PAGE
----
Sudan to cut government spending, increase social spending

A man counts notes after receiving the new Sudanese currency at a central bank branch in Khartoum

Sudan will cut its government spending and increase social spending, the cabinet said on Saturday, after completing a raft of rapid economic reforms this month that threaten to compound pressures on the majority of the population.

Earlier this month, Sudan fully removed subsidies on car petrol and diesel, and in February it devalued its currency and began a policy of a flexible managed float.

Last week it eliminated its customs exchange rate, used to calculate import duties, as the final step in a devaluation of its local currency.

The country will cut costs of external official trips by 50%, reduce fuel quotas for government vehicles by 20%, sell all surplus government vehicles and cut embassies’ budgets by 25% among other measures, the cabinet said on Saturday after three days of closed meetings.

The government will expand the registration of a family support project called Thamarat or Fruits to include three million families or about 15 million people within two months, it added.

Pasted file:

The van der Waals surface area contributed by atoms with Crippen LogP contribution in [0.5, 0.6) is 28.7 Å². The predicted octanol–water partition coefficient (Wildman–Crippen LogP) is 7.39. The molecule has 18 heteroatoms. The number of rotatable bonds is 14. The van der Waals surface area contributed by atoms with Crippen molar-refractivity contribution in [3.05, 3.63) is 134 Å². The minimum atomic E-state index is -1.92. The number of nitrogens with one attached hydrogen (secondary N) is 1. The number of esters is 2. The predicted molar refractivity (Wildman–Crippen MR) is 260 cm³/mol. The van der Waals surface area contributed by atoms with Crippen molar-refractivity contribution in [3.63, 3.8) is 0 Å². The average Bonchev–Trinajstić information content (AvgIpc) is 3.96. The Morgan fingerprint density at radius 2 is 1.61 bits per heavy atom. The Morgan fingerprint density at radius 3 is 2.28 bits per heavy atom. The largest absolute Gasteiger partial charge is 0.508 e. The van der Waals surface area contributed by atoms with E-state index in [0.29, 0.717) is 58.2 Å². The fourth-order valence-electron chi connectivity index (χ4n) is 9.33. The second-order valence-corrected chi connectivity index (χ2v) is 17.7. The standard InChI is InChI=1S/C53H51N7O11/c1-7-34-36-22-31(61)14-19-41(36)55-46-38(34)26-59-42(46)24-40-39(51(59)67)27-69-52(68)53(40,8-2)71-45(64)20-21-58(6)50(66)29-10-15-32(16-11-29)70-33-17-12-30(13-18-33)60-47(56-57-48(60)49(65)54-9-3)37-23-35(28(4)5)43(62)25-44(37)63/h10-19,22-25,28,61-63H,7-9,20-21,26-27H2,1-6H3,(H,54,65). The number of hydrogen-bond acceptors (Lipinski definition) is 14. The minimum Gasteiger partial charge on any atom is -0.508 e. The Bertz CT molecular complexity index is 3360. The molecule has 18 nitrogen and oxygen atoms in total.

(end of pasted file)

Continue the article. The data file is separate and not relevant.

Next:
Through the program financed by the World Bank and other donors, Sudan is paying out monthly cash allowances to these families to ease economic pain.

The new measures include increasing the budget of another program that was meant to provide cheap food commodities from two billion Sudanese pounds ($4.51 million) to 10 billion pounds ($22.54 million).

The government will pay a monthly grant of 10 billion pounds to all state workers, not subject to taxes, starting from July 1. Most of the grant will be allocated to the lowest grades of workers.

It also promised to review the salary structure and to apply a new improved one starting from the fiscal year 2022.

Sudan is emerging from decades of economic sanctions and isolation under ousted former President Omar al-Bashir.

It had built up huge arrears on its debt, but has made rapid progress towards having much of it forgiven under the IMF and World Bank’s Highly Indebted Poor Countries (HIPC) scheme, which would reopen access to badly needed cheap international financing.

The IMF said on Tuesday it has secured sufficient financing pledges to allow it to provide comprehensive debt relief to Sudan, clearing a final hurdle towards wider relief on external debt of at least $50 billion.

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